Inspiring Older Readers

posted on 05 Nov 2017

What shall I read next?

People who have never visited our house before are always surprised by how many books we’ve got – and we’ve got an awful lot to be fair. Pretty much everyone encountering the collection usually say some combination of the following:

Wow! You’ve got a lot of books.

It’s like a bookshop / library.

Have you read them all?

In recent years I’ve taken to saying yes to this latter question even though that’s not strictly true. Actually, it’s nowhere near the truth and in reality I’ll never live long enough to read everything I’ve accumulated. Not that I care about that – it’s a personal library and who knows when I’ll need a book; perhaps sometime or perhaps never.

No, having books I’ll probably never get around to reading isn’t a problem but deciding what I’m going to read next most certainly is. With so much to choose from, you’d think that the decision would be easy – a pleasure even. Browsing at leisure over the packed shelves of books, each one selected by me because I wanted them – what’s not to like.

Well, for me at least it’s actually a bit of a torment. Sometimes too much choice is as bad as no choice – how on Earth do I make the selection? That’s a bit of a rhetorical question actually because what I can tell you is that the decision is often random, frequently seemingly illogical and sometimes downright daft.

What I don’t do is stick to some disciplined chronological sequence. The order they come into the collection has pretty much no bearing on when they get read. There are far too many other influences that come into play:

1.    The mood I’m in. This is, of course so random and impossible to define that it makes serendipity the only word you can use to describe books chosen in this mindset.


2.    The influence of a friend/partner. The foolish and rookie mistake of promising someone you know or love that you’ll read a book they’ve recommended and which ties up your reading choice for fear of letting someone down or offending them.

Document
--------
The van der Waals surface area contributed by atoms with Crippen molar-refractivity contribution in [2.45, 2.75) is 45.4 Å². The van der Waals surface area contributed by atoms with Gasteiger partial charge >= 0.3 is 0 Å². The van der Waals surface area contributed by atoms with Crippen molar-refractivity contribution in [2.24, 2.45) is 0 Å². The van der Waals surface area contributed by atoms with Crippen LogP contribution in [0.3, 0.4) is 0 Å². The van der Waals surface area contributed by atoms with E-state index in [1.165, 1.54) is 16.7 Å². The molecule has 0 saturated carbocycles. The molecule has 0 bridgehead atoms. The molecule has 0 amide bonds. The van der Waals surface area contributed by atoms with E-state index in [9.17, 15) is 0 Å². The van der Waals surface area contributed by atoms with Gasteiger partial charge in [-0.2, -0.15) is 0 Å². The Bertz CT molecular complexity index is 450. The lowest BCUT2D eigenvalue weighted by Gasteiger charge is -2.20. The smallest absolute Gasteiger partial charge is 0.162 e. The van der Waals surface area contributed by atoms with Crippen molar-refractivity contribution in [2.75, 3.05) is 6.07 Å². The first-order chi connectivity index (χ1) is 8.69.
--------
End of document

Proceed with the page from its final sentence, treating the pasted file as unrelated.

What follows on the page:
3.    Then there’s the insidious role of marketing. A new book with a seductive description, a new jacket or a candidate for a prize can often inveigle its way to the top of your ‘to be read’ pile.


4.    Trying to keep the mood going. You’ve just read a book you loved, you’re still loving what you read and you’re still tuned into the world the book created. Then stupidly you try and find another book that will do exactly the same. Doh!


5,   Being influenced by another artform - a picture, a record or a film. 


6.    Reading a book because you like that author. Oh, I love this author, you tell everyone and then you’re tied by some invisible thread to everything else they write – even the tosh.


7.    Rereading. I sometimes need  a book I know is my friend.


8.    Reading it for work. This is the Puritan’s choice.


Unsurprisingly, the illogicality of how you choose your next read leads to you making mistakes – books started and discarded after a few chapters, books that you read so superficially that you can’t remember them more than two days after they’re finished or books you find are so turgid you can’t help but wonder how the hell they got published. And suddenly you’re in a reading slump; suddenly you’re wondering if you’ll find a book you like ever again; suddenly you wonder if you’re maybe becoming terminally stupid or illiterate…

Then one day, in desperation you raid the shelves again and suddenly you’ve found yourself engrossed – off you go chasing the White Rabbit down the well.

As a dedicated reader I often promise myself that I’ll take a more systematic approach to my reading and ‘read with purpose’ as one piece of email spam encouraged me. But in reality I know I wont. I know I’ll keep getting over-excited about a book, an author or some beautiful set of ideas and I’ll just have to follow them.

You know what? I wouldn’t have it any other way.


Terry Potter

November 2017